Last Updated on April 14, 2021, by eNotes Editorial. Word Count: 783
Alan Paton's "The Waste Land'' was written in 1961 and is set in an unnamed town in an unspecified country. Given Paton’s South African nationality, the focus of most of his writings on that country, and his work as an anti-apartheid activist, it is often assumed that this short story is set in, or at least inspired by, apartheid-era South Africa. During apartheid, many non-white South Africans were forced to live in townships, underdeveloped areas where poverty and crime were major issues. Through the story of a working-class man who is attacked by a street gang, “The Waste Land'' explores how social dysfunction—such as that created by apartheid—impacts the individual.
Although it is short, “The Waste Land” is dense with atmosphere, and Paton uses visceral descriptions of the main character's fear to help the reader appreciate the true terror of this "waste land" in which he finds himself. Paton describes the physical sensations of this fear in his protagonist, whose mouth is dry and whose heart is "pounding" in horrified anticipation when he spots the gang waiting for him. The use of short sentences and the fast-paced narrative only serve to underscore the protagonist’s mounting fear and anxiety, allowing the reader to be swept up in his race for survival.
It is notable that though the bus has ostensibly delivered the protagonist closer to home, he describes the bus as “an island of safety in a sea of perils,” subverting right from the start the expectation of home as a familiar or comforting place. The waste land itself, filled with tangles of wire, iron, and burned out skeletons of cars, is symbolic of the darkness and decay of the broader society in which the story takes place. Indeed, the title of the story seems to refer not only to the literal waste land but to a society and community that has been laid to waste, forcing the poor and working classes to turn against each other. In running into the waste land, the protagonist is not only evading his pursuers but also symbolically entering a place of moral darkness, where the normal boundaries of society no longer exist.
The events that transpire in the waste land show how easily social mores become warped in a dysfunctional society. This is demonstrated most clearly through the transformation of the protagonist, whose fear and panic eventually erupts into violence. Convinced that he moral and hard-working, the protagonist thinks it is particularly unjust for a "law-abiding" person such as himself to be set upon by criminals. However, after running through the waste land, he does not think twice before swinging his heavy stick down upon the head of the approaching young man, killing him instantly. Law-abiding behavior, the story seems to suggest, is a privilege of those who never have to face scarcity, poverty, or violence.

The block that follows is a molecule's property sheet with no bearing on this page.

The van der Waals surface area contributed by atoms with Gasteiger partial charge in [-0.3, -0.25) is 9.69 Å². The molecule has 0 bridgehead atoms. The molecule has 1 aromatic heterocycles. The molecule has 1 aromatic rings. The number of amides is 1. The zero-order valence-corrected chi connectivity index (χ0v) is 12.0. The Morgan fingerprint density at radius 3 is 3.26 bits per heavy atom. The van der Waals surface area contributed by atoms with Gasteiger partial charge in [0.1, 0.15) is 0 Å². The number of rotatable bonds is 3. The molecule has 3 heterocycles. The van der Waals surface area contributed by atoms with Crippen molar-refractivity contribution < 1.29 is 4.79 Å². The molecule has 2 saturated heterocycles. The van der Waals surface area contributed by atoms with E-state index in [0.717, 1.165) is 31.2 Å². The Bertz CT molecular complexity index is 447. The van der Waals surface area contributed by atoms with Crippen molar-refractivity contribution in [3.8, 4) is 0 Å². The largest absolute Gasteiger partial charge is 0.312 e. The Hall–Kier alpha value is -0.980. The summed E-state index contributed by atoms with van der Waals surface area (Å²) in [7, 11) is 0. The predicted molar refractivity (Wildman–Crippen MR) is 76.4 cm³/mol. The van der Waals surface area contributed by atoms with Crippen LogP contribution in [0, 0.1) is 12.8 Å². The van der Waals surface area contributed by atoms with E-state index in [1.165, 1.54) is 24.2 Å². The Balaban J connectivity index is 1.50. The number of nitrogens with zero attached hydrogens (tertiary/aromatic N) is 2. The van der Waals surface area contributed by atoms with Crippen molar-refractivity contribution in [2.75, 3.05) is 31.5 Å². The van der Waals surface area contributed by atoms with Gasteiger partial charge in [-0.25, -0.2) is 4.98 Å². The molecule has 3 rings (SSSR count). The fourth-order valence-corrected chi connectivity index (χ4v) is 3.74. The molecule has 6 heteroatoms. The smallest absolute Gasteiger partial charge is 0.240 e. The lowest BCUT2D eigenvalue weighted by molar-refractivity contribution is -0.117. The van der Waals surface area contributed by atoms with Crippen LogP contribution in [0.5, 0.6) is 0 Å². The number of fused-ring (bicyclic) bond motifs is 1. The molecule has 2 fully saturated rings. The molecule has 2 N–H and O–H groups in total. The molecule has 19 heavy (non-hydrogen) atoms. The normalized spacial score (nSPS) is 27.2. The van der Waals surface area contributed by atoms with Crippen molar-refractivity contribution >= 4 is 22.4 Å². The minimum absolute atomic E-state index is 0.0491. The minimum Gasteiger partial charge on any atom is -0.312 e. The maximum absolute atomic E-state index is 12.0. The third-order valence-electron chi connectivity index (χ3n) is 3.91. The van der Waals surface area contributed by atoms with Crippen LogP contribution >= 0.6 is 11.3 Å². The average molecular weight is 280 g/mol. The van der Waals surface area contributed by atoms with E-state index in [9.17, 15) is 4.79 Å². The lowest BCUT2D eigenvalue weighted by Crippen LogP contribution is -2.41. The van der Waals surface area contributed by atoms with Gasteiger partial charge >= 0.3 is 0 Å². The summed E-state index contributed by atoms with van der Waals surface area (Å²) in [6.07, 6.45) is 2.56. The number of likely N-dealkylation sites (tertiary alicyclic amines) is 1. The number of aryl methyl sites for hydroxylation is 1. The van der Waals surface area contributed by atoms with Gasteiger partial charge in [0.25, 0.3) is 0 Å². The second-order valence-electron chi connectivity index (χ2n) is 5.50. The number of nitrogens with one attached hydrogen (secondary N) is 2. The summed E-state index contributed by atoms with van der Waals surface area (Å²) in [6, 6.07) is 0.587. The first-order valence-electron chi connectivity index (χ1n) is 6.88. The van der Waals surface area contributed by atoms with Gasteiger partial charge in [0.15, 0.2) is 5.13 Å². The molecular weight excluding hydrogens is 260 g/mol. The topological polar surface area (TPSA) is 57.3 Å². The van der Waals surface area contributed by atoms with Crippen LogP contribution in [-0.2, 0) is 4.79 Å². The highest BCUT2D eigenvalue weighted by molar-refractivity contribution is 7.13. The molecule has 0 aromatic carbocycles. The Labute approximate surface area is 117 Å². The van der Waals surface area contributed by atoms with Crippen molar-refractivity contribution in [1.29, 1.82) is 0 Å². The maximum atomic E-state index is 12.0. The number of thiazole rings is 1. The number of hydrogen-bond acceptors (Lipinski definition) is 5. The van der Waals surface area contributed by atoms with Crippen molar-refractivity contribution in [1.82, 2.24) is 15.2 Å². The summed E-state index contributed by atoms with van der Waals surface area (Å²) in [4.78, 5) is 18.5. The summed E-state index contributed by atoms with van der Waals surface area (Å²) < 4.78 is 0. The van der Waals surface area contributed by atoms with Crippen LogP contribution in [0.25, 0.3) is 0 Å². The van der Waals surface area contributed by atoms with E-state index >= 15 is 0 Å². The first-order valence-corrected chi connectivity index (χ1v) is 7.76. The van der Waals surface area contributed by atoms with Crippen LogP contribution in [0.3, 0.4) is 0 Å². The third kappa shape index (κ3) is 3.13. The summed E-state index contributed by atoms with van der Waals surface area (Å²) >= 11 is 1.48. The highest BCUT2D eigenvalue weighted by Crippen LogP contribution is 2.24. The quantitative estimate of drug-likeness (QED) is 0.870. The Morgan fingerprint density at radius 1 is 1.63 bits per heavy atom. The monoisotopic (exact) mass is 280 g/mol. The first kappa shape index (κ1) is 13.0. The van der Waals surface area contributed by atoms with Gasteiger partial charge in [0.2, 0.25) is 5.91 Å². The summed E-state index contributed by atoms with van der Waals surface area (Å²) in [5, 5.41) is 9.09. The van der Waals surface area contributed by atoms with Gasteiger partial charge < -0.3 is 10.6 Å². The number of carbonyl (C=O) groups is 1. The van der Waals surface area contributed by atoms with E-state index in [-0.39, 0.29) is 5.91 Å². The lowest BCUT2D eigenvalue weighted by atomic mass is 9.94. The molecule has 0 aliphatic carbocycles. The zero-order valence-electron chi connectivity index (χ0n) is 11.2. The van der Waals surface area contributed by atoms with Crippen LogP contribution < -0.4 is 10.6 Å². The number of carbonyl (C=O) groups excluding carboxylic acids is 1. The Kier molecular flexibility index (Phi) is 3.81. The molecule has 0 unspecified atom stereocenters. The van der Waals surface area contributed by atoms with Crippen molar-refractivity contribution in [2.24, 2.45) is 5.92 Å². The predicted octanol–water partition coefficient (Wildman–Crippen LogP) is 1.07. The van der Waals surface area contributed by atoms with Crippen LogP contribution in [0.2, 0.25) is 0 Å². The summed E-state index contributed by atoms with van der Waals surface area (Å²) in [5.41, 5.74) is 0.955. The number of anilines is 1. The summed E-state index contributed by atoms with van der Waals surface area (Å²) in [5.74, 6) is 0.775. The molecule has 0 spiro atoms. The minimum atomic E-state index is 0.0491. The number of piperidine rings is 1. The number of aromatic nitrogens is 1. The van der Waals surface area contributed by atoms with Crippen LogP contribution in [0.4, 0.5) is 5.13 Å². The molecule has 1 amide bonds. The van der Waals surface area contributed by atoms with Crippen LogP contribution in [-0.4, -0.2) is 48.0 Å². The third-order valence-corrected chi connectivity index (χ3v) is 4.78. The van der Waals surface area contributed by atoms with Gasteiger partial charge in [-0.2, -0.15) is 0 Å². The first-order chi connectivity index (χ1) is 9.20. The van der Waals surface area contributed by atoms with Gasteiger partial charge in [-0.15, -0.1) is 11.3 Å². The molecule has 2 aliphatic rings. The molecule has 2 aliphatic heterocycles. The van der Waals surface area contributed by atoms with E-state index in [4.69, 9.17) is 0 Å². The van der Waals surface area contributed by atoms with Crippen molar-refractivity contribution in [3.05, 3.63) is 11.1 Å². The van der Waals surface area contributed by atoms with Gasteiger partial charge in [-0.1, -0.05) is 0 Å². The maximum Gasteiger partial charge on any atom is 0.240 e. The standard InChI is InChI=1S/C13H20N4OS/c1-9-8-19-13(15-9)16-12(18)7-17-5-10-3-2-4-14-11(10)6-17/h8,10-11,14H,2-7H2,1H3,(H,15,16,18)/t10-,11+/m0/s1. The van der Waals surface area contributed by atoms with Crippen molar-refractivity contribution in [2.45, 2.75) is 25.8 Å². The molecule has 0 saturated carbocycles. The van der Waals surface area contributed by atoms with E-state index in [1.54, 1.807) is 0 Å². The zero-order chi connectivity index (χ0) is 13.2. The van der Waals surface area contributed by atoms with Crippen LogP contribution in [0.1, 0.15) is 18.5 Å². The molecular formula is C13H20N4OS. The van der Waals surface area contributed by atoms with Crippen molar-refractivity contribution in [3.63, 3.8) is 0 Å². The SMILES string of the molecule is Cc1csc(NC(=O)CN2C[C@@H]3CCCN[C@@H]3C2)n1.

At the end of the story, the protagonist discovers that the young man he has killed is his own son, Freddy. The shocking implications of this information contrasts with the understated way in which it is revealed, with one of the pursuers casually remarking, “your father’s got away.” Though Freddy’s father, the protagonist, briefly buries his head in his hands when he realizes what he has done, he displays few outward signs of grief or loss. There is a terrible irony, certainly, in the fact that the protagonist has unknowingly killed his own son, particularly in light of his earlier fears about what would happen to his children if he were to die. But the protagonist also seems to recognize, with a dull sense of acceptance, that this is simply how life is in this town, at this time. He responds to the realization that he has killed Freddy by moving away from his body and uttering an idiom of his own language. This idiom—“People, arise! The world is dead”—is the clearest expression of the protagonist’s despair, resignation, and grief. After speaking, however, he simply stands and walks out of the waste land, leaving his son behind.
The author does not mention which language the character is speaking, but if we assume it to be a native South African language, it can be taken as a reminder that this broken society is not a natural or organic outgrowth of what had existed in South Africa before. If we read this story as a reflection on apartheid, it suggests the extent to which Black South African society has been eroded by the harmful policies of white settlers, leaving behind a dark place in which honest hard-working men cannot find safety, and where sons and fathers turn upon each other purely in order to survive.
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